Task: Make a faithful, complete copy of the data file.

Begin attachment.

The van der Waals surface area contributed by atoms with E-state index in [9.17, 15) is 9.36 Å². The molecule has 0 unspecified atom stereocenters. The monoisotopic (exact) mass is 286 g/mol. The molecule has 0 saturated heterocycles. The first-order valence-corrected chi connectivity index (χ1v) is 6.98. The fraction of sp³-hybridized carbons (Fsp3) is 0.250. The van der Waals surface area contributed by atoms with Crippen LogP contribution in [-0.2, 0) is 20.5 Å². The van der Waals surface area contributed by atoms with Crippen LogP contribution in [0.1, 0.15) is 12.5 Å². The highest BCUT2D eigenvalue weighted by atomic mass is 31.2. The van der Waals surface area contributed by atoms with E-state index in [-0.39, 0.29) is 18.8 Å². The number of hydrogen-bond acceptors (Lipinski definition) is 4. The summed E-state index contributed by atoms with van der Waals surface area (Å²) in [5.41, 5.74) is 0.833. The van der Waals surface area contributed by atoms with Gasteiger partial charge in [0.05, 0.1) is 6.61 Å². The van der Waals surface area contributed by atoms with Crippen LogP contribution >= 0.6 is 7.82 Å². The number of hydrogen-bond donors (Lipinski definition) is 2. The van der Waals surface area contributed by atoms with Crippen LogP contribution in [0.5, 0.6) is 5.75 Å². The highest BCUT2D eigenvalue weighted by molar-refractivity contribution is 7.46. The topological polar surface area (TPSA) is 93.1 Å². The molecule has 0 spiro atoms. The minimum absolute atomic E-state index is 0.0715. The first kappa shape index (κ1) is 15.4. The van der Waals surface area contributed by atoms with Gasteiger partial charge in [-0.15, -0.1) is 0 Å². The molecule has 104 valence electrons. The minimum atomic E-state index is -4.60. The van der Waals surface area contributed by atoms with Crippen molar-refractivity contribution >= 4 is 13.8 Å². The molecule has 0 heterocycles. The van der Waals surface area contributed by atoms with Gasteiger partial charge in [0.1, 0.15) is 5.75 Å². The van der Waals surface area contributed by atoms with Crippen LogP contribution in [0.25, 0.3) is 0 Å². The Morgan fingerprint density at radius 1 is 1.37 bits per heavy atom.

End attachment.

The van der Waals surface area contributed by atoms with E-state index in [9.17, 15) is 9.36 Å². The molecule has 0 unspecified atom stereocenters. The monoisotopic (exact) mass is 286 g/mol. The molecule has 0 saturated heterocycles. The first-order valence-corrected chi connectivity index (χ1v) is 6.98. The fraction of sp³-hybridized carbons (Fsp3) is 0.250. The van der Waals surface area contributed by atoms with Crippen LogP contribution in [-0.2, 0) is 20.5 Å². The van der Waals surface area contributed by atoms with Crippen LogP contribution in [0.1, 0.15) is 12.5 Å². The highest BCUT2D eigenvalue weighted by atomic mass is 31.2. The van der Waals surface area contributed by atoms with E-state index in [-0.39, 0.29) is 18.8 Å². The number of hydrogen-bond acceptors (Lipinski definition) is 4. The summed E-state index contributed by atoms with van der Waals surface area (Å²) in [5.41, 5.74) is 0.833. The van der Waals surface area contributed by atoms with Gasteiger partial charge in [0.05, 0.1) is 6.61 Å². The van der Waals surface area contributed by atoms with Crippen LogP contribution >= 0.6 is 7.82 Å². The number of hydrogen-bond donors (Lipinski definition) is 2. The van der Waals surface area contributed by atoms with Crippen LogP contribution in [0.5, 0.6) is 5.75 Å². The highest BCUT2D eigenvalue weighted by molar-refractivity contribution is 7.46. The topological polar surface area (TPSA) is 93.1 Å². The molecule has 0 spiro atoms. The minimum absolute atomic E-state index is 0.0715. The first kappa shape index (κ1) is 15.4. The van der Waals surface area contributed by atoms with Gasteiger partial charge in [-0.15, -0.1) is 0 Å². The molecule has 104 valence electrons. The minimum atomic E-state index is -4.60. The van der Waals surface area contributed by atoms with Crippen molar-refractivity contribution >= 4 is 13.8 Å². The molecule has 0 heterocycles. The van der Waals surface area contributed by atoms with Gasteiger partial charge in [0.1, 0.15) is 5.75 Å². The van der Waals surface area contributed by atoms with Crippen LogP contribution in [0.25, 0.3) is 0 Å². The Morgan fingerprint density at radius 1 is 1.37 bits per heavy atom.